Variety's Scores

For 10,772 reviews, this publication has graded:
  • 52% higher than the average critic
  • 4% same as the average critic
  • 44% lower than the average critic
On average, this publication grades 2.1 points lower than other critics. (0-100 point scale)
Average Movie review score: 61
Highest review score: 100 Citizenfour
Lowest review score: 0 The One
Score distribution:
10772 movie reviews
  1. A flashy cast, clever script and vibrant showcasing of New York City as the ultimate melting pot are strong plusses for Spike Lee's most mainstream studio venture.
  2. Hits its stride from the opening scenes and continues hilariously for a while, before declining into more of same. Its undeniable appeal lies in shocking frankness shackled to irony, a combo that should attract indie lovers with psychoanalytic leanings and droll senses of humor.
  3. The helming debut of thesp Fisher Stevens, who mixes swell ensemble acting with eye-popping animation for a witch's brew of good sex, bad timing and very funny dialogue.
  4. Though highly improvisational and slapdash a la mumblecore, Kotlyarenko’s pic proves more anarchic and satirically energetic, showcasing individual actors almost like performance artists.
    • 24 Metascore
    • 70 Critic Score
    Surprisingly funny and expectedly rude, this first starring vehicle by vilified standup comic Andrew Dice Clay has a decidedly lowbrow humor that is a sort of modern equivalent of that of the Three Stooges.
  5. Cast is first-rate all around, unafraid to play up the annoying, insensitive or self-pitying aspects of their nonetheless likeable characters.
  6. The superlatively acted indie promises more than it delivers, but chillingly evokes sufficient primal dread.
  7. Removing a live audience from the equation, Soderbergh becomes a bold participant in the storytelling. The backdrop keeps changing, from a brick wall to drapes, windows and assorted landscapes. The lighting is in constant flux, often punctuating the text on cue.
  8. The filmmakers etch the character dynamics so astutely that we never doubt the credibility of even the most ill-considered actions.
  9. Lacks an edge of danger or excitement that might have brought the subject alive in more than a cerebral way.
  10. Walters brings real heart to the role.
  11. The disparate but highly skilled leading trio of Bruce Willis, Billy Bob Thornton and Cate Blanchett keeps this road movie engaging even when it veers giddily onto the shoulder.
  12. Flavorsome package vividly captures Bombay slum life, neither neglecting nor overemphasizing the bawdy, drag-queenish flamboyance hijiras bring to its mix.
  13. Richly amusing and sporadically insightful as it offers an up-close-and-personal view of Ivan Thompson, a self-proclaimed "cowboy cupid" who plays matchmaker between American men and Mexican women.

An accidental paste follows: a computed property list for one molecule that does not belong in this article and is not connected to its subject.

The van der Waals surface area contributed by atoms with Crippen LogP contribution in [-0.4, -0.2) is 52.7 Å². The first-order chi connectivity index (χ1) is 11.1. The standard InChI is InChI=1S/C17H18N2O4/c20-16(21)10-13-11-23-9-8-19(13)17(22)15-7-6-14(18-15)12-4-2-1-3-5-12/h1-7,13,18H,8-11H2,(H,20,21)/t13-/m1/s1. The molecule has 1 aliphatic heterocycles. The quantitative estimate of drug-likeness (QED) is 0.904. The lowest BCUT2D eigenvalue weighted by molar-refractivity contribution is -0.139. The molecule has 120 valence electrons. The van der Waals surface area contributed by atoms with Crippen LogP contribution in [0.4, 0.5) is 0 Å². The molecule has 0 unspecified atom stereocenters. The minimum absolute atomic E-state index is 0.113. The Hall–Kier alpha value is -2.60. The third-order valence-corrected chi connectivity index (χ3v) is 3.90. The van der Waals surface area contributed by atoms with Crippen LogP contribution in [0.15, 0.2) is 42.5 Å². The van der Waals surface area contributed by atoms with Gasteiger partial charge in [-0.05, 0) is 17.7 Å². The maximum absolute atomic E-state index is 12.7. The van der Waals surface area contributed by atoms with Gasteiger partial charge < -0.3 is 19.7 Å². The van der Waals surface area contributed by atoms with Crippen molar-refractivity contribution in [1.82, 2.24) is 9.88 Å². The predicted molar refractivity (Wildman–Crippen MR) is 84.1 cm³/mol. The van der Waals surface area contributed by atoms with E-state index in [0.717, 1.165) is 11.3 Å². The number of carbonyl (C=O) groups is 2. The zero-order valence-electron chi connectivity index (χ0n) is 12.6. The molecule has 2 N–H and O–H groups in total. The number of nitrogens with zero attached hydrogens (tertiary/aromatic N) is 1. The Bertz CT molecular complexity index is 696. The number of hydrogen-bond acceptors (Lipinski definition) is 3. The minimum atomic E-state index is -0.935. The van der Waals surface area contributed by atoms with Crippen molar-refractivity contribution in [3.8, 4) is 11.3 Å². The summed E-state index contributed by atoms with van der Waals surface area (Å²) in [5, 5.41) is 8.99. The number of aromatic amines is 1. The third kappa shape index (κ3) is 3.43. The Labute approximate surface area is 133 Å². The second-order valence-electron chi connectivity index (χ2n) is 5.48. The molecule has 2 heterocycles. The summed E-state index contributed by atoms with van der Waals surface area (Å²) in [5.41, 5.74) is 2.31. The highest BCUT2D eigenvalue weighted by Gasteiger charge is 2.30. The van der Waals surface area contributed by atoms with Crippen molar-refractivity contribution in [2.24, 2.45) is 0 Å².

• 71 Metascore
    • 70 Critic Score
    Mike Nichols' film of Carrie Fisher's novel Postcards from the edge packs a fair amount of emotional wallop in its dark-hued comic take on a chemically dependent Hollywood mother and daughter (Shirley MacLaine and Meryl Streep).
  14. Pitch-perfect dialogue, quietly dynamic helming and small-scale action on a widescreen canvas make for a very appealing film.
  15. The result looks as much like a Natural History Museum diorama as it sounds: a respectful but waxy re-creation that feels somehow awe-inspiring yet chillingly lifeless to behold, the great exception being Jones' alternately blistering and sage turn as Stevens.
  16. Alive to cinematic ideas, generous to its actors and peppered with unexpected humor, this ultimately sweet-natured low-budgeter is nonetheless riddled with enough off-putting and digressive material.
  17. Too often goes off on a tangent with unessential anecdotes and then fails to deliver in more important areas.
  18. It’s the narrative non sequiturs and comic vignettes sprinkled throughout that give the freewheeling pic its playful charm.
  19. Di Gregorio's dialogue and performers are once again marked by a spontaneity and ease; who else working today treats so-called "middle age" with such jocular honesty?
  20. Overall, Margarita, With a Straw is an unexpected delight of charm and substance.
  21. Sometimes a hard-hitting expose, sometimes a big-hearted crowdpleaser, Million Dollar Arm wants it both ways to be sure, but its instincts are mostly right on the money, as are its actors.
  22. Gibson has the closest thing to a John Wayne part that anyone's played since the Duke himself rode into the sunset, and he plays it damn well.
  23. Over-production-designed as the film is, Bening and Bell manage to hold their own within it.
  24. More ambitious than her 2002 debut, "Blue Car," Moncrieff's new film maintains her focus on women, expanding to include a range of ages, circumstances and psychologies. Picture's drama, however, is deliberately fractured into a quintet of stories that vary considerably in their overall impact.
  25. McDormand's performance slowly builds a solid integrity, and contrasts well with Adams' more flamboyant turn.
  26. As cross-cultural bridge-builders go, picture is smart, funny and sweet enough to make you reassess your attitude next time you get reach tech support in New Delhi.
  27. What elevates the picture above the norm is a series of remarkably candid and eerily prescient interviews.
  28. A genuinely funny but amateurishly constructed laffer from Derrick Comedy, a troupe of YouTube-savvy NYU grads with promising writing careers ahead of them.

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